Srinagar, they say, with its twisting waterways, floating houseboats and ice-capped mountains is a city made in God’s image, but precisely which God that is has been fiercely debated since the Indian independence of 1947. Today, it remains as polemical as ever with Hindus and Muslims still fighting over the jewel to India’s crown. Srinagar’s mother state, Jammu and Kashmir, was a principality during the rule of the British Raj and was subsequently absorbed into India following partition. Ever since, it has been coveted by suitors north, east and west for its natural beauty, prosperous wool trade and strategic precedence as the meeting point between India, Pakistan and China. As such, Kashmir’s story is one of strife, suffering and violence.
This autumn has given little hope for change. As reported by Al Jazeera (23 October, 2021), October has been bloody in Kashmir with 38 killings in the last 20 days, including the slaughter of 11 members of the Hindu and Sikh minority communities by a militant outfit named The Resistance Front (TRF), who, according to Indian security forces, are sponsored by the Pakistani government. The purpose of these attacks, as explained by The Economist (21 October, 2021) was to terrorize minority groups and deter future migrants from settling there, which would give Kashmir an even greater demographic semblance to its westerly neighbour. The persecution of Hindu and Sikh minorities in the region, however, is only one side of the story. As described by Salman Rushdie’s Midnight’s Children, his triumphant 1981 novel set in Kashmir, there lies beneath the surface a “delicate tracery, the intricate crisscross of colourless lines, the cold waiting veins of the future.” Such are the multiple threads to Kashmir’s tale, which if followed carefully, reveal the past, explain the present and foretell that which is to come.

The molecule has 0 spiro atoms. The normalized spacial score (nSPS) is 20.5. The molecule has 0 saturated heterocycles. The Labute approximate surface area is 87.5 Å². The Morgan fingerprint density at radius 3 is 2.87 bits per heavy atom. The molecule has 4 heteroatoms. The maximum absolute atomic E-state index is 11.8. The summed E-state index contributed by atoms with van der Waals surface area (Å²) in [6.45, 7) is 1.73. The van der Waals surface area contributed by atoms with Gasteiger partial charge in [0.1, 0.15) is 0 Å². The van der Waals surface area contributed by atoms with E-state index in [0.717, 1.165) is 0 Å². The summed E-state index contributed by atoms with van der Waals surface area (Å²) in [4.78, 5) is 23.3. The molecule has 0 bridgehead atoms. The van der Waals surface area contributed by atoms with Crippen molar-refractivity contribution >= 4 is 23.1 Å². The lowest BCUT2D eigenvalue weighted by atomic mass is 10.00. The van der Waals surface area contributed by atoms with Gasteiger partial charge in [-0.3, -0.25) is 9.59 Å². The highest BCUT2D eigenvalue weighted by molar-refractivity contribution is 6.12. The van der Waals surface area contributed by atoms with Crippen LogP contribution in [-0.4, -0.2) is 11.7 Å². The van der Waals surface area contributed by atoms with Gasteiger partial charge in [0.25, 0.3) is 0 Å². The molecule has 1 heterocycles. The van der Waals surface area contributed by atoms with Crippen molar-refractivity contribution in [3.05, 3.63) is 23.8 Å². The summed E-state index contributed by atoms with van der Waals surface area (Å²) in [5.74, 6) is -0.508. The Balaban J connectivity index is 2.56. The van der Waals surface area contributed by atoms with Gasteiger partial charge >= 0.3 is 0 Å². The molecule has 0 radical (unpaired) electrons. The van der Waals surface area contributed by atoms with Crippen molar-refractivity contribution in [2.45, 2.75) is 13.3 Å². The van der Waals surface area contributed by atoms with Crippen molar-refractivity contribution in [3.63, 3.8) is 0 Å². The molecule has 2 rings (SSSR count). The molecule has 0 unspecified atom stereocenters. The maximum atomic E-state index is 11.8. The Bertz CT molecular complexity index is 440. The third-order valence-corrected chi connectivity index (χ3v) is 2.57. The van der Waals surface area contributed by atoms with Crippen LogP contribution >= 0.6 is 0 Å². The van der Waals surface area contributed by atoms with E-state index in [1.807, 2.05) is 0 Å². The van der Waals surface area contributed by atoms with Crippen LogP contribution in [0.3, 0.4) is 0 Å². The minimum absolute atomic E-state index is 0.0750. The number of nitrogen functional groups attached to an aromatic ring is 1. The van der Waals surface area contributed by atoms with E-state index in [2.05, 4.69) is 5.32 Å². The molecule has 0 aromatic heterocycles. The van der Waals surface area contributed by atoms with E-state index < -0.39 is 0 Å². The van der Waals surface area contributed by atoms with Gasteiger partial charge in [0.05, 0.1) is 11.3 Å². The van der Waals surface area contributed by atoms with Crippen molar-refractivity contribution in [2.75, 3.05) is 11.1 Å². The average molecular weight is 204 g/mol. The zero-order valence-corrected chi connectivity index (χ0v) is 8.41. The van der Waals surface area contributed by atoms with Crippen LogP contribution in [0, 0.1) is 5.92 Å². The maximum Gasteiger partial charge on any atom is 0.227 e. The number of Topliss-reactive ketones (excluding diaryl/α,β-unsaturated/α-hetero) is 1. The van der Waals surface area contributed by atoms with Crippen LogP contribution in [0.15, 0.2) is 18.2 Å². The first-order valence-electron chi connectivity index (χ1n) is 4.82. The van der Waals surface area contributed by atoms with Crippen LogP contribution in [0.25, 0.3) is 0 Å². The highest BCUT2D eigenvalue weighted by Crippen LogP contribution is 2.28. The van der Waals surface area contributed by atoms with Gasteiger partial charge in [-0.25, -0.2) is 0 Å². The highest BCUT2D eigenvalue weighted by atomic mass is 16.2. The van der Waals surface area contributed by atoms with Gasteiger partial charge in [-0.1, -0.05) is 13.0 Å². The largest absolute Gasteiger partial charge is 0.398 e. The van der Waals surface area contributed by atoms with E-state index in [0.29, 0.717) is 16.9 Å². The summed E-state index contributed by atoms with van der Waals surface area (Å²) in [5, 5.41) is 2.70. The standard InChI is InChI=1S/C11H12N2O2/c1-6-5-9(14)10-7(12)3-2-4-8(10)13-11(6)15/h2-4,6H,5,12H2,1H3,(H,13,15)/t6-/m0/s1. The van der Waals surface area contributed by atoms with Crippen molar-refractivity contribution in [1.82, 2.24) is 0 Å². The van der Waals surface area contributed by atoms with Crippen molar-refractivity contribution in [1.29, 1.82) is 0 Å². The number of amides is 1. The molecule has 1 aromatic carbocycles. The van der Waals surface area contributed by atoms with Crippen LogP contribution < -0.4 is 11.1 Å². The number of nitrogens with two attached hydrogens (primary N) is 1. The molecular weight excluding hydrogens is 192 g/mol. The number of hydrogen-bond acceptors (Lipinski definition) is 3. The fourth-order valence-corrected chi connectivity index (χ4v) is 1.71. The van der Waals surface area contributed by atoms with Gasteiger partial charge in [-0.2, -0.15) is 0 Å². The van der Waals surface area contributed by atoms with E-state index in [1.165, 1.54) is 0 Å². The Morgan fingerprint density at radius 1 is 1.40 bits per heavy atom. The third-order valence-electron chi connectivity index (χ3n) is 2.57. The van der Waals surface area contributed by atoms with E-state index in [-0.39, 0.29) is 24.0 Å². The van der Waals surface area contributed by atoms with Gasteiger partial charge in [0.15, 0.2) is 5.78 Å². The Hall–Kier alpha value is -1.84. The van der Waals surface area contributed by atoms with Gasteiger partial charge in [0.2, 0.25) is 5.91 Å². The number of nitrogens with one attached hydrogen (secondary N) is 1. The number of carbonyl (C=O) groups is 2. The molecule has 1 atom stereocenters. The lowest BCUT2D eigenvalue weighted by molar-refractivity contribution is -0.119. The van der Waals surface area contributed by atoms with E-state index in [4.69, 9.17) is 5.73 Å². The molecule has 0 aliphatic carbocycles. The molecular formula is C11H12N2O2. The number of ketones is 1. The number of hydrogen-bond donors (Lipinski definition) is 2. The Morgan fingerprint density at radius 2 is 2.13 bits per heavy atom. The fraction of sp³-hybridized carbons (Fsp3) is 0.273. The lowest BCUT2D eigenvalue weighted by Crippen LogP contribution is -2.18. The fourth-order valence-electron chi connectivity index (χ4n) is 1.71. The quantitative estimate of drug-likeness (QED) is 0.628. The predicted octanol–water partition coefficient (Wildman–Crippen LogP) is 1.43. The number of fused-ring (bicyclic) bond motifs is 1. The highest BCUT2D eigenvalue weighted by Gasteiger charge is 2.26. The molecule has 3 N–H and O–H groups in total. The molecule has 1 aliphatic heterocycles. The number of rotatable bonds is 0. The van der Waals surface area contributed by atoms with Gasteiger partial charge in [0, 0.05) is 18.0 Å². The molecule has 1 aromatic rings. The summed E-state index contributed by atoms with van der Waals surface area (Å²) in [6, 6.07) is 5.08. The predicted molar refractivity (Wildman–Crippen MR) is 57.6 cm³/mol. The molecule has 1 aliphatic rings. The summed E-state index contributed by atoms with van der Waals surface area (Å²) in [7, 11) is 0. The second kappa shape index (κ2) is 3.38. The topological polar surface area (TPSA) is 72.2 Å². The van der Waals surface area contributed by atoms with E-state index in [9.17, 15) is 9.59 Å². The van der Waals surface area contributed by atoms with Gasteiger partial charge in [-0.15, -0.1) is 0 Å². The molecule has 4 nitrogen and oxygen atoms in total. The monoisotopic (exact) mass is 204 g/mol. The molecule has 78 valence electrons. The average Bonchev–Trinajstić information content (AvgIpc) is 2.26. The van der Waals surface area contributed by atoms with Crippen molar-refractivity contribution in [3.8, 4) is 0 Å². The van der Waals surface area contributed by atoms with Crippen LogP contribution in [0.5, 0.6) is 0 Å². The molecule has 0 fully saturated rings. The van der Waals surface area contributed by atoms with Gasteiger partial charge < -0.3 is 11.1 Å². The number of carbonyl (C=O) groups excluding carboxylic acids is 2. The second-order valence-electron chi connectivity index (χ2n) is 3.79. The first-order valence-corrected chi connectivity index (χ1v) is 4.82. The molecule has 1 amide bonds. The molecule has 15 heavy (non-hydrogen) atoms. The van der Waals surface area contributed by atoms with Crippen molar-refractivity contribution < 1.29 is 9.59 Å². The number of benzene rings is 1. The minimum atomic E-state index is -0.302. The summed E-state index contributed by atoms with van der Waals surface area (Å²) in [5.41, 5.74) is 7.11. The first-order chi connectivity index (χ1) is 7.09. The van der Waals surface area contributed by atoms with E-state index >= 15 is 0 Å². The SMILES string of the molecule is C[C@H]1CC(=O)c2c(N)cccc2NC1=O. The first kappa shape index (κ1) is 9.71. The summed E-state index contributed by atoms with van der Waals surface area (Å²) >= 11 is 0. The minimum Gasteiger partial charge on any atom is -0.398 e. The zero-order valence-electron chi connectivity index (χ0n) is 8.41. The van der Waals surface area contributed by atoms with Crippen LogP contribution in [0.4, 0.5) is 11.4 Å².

As such, the violence that plagues Kashmir today is not inexplicable nor was it unforeseeable. It was rather a matter of cause and effect – the consequence of political errors by India which were then stoked by its neighbours. The most glaring of these was the decision by the Indian government to abrogate Article 370 on August 5th, 2019, which nullified the region’s semi-autonomous status. Its implications were that the Muslim majority state would now be at the mercy of Narendra Modi’s Hindu nationalist Bharatiya Janata Party. This message was reinforced immediately as Jammu and Kashmir were quickly sent into a strict military lockdown which was characterized by violence, disappearances and silence from Delhi.
Two years later, the architect behind the decision to revoke Kashmir’s status and its aftermath, Indian Minister of Home Affairs, Amit Shah, was sent to the region to quell the unrest. Whilst speaking to youth club members last week he said: “I have come here to seek your cooperation. The administration has extended its hand of friendship towards you. Come forward and strengthen the democracy here. No one would be allowed to disrupt the peace in Kashmir. From the perspective of peace, development and infrastructure, this is the ideal situation and no one would be allowed to stop it.”
Only after the use extensive use of arms has the “hand of friendship been extended.” The Indian government will need to do much more to gain the trust of Kashmiris, whose skepticism is all but justifiable. For peace and stability to emerge in the region, these words must become action, the needs of Kashmiris must be served and cooperation between India and Pakistan must begin, lest two nuclear powers continue to play with fire.